Stretch it! Flaunt It! LaMaMa takes Tisch around the corner for fun and profundity
Stretch. And be smart about it.
Translate into Latin (Tendo, Quod operor is purpureus?), and that might become a motto for NYU Tisch School of the Arts Dance Program.
Over the past several months I have encountered Department Chair Cherylyn Lavagnino, and faculty member Jaclynn Villamil with graduate students in tow both at DIA Beacon for the dress rehearsal of the Trisha Brown Dance Company‘s performances there in February, and at Danspace St. Mark’s. Granted, the latter happens to be just up Second Avenue from the Department’s home at 6th St. But wouldn’t that be a smart stretch?
Last Friday, those two along with faculty project facilitator Jim Sutton could be found in the first and second rows of La Mama Annex around the corner on E. 4th St. And some of the graduate students, along with a number of newly minted BFA’s and MFA’s could be found on the stage. There, in the evening’s most intriguing and compelling spectacle four of them found themselves fully integrated into Naomi Goldberg Haas’ “Uprooting,” a piece that incorporates three generations of performers to suggest passages both physical and metaphysical.
Goldberg Haas has been directing her Dances For A Variable Population since 2005, with professional company members ranging in age from 25 to 81. The seamless addition of NYU dancers Moses Kaplan, Maggie Ronan, Alex Schell and Jessica Thomas highlights one of the choreography’s strengths. Set to several propulsive folk-inspired recordings by the Polish combo Warsaw Village Band, “Uprooting” manages to find and challenge each of its 13 performers at or near the limit of her/his technical and expressive potential, and to transcend this challenge by suggesting the existential humanity of yearning, striving, transformation, and reflection from youth to age and memory back to immediate experience.
The performances of senior members Penny Dannenberg, Jackie Ferrara, Judith Chazen Walsh and Betty Williams, while remarkable in their own right, create a frame of dimension and depth for those of their youthful collaborators. Their regard of the youngsters manages to encompass a mixture of dispassionate assessment with intimations of mentoring, longing, and sassy competitiveness and even one-upmanship that leavens the poignancy of both the music and the dancing with pith and wit. In one exquisitely simple and memorable moment Dannenberg and Geraldine Bartlett slowly sit down back to back to share one of the folding chairs that has been brought on to the stage. Their mirror images present in such a way as to leave open the question, expertly poised, of who might be a reflection of whom.
Add to this interplay the lusty way in which Goldberg Haas’ young professionals Jamie Graham, Ani Javian, M. Lindsay Smith and Rebecca Woll bite into the music and movement as if to both throw down a challenge and lead the way among their younger and older counterparts, and you have a work that begins to transform the creative potential energy of Dances For A Variable Population into a power to move and inspire its audience as much as its own members.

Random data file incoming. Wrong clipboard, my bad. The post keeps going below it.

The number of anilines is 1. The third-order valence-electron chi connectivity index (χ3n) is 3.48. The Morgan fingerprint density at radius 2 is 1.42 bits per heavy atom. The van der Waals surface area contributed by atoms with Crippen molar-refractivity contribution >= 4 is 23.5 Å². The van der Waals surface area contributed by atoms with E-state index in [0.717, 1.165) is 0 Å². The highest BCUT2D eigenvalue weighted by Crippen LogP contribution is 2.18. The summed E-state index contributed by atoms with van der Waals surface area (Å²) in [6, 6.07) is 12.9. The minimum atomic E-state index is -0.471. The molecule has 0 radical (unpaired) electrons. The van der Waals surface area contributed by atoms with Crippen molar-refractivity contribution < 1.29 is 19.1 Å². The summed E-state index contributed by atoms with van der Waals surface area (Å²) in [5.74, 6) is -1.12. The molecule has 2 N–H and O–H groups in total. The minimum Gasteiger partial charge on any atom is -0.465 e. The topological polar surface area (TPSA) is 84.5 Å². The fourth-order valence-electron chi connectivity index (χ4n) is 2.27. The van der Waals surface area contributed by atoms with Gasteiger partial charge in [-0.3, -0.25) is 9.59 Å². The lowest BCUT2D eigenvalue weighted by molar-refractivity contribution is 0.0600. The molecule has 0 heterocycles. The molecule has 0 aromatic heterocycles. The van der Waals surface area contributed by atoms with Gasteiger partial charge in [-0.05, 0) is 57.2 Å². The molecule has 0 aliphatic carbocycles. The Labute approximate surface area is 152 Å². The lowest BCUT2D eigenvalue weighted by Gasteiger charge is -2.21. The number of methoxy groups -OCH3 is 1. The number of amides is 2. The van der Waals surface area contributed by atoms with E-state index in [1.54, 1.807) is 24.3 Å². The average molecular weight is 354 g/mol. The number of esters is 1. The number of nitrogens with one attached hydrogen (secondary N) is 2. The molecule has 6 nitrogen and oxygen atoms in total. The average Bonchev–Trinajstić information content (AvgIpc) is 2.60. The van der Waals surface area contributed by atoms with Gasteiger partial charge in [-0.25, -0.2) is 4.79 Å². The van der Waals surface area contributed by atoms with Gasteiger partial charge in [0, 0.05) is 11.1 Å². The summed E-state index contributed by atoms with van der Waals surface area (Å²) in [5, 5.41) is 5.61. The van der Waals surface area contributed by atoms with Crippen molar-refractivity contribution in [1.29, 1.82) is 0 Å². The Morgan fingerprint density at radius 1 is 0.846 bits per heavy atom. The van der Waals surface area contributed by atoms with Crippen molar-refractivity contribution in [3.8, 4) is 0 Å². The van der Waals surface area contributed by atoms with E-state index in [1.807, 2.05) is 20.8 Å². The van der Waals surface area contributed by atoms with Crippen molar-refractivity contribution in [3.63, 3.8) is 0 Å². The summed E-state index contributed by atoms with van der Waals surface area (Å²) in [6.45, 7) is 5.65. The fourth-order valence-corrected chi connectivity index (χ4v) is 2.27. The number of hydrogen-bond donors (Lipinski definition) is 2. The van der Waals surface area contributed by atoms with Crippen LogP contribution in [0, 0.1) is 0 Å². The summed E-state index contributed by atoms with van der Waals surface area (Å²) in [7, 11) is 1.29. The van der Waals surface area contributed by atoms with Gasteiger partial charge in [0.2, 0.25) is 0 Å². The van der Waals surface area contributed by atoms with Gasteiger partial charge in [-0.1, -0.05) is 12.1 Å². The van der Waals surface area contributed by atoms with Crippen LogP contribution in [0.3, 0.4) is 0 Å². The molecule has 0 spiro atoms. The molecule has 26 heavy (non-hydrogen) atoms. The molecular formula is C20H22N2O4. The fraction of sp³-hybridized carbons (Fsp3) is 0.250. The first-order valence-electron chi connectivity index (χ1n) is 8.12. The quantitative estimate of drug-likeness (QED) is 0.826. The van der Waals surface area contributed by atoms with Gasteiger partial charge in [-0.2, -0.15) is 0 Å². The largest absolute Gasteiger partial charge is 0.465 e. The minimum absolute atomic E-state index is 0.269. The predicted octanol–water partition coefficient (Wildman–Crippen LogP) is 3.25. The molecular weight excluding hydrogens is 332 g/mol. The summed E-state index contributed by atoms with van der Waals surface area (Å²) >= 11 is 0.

In this, rehearsal director Smith, of the high-arched and articulate feet and whip-smart torso, and the equally fiery Graham set the tone as firsts among equals. With any luck, this cross-generational ensemble, including its new-found Tisch quartet, will manage to hold together long enough to re-present an outdoor version of this work at the end of September in cooperation with Hudson Guild Fulton Senior Center along the High Line Park in Chelsea.
One can only wish as much for Selina Chau’s “The New York Exchange.” This witty, cheeky, extremely well crafted send up of everything from dance style pretensions to kung fu movies features fine performances by Monica Barbaro as a wayward ballet princess, Austin J. Diaz and Gierre J. Godley, as various NY dance, street and martial arts types, and Mandarin Wu as the archetypal femme fatale with the fan.
Chau displays a sharp eye and a supple mind for theatrical type and form, fable, kitsch, and the way pop culture co-opts all of the above. Set to an ingenious score by Kyle Olson that mashes up his own “New York Exchange” with passages from Adolphe Adams’ score for Giselle and Romani and Bellini’s “Costa Diva” from Norma, interrupted by Chinese text passages written by Chau and comically delivered by co-writer Wu, the work sets up and then undermines expectations in a way that satisfyingly compliments that of Goldberg Haas. Like the latter dance maker, Chau has keen sense of theatrical and, especially in her case, comic timing and the delicacy of gesture that allows us the comfort of recognition just as she twists to tickle and subvert our prejudice.
Such rare gifts more than justify Tisch’s repeated presence in the annual LaMama Moves Festival. When you’ve got it, why not go the extra mile — or two blocks – beyond your building and perhaps your comfort zone to flaunt it?
More of DJ McDonald’s commentary can be found at City of Glass.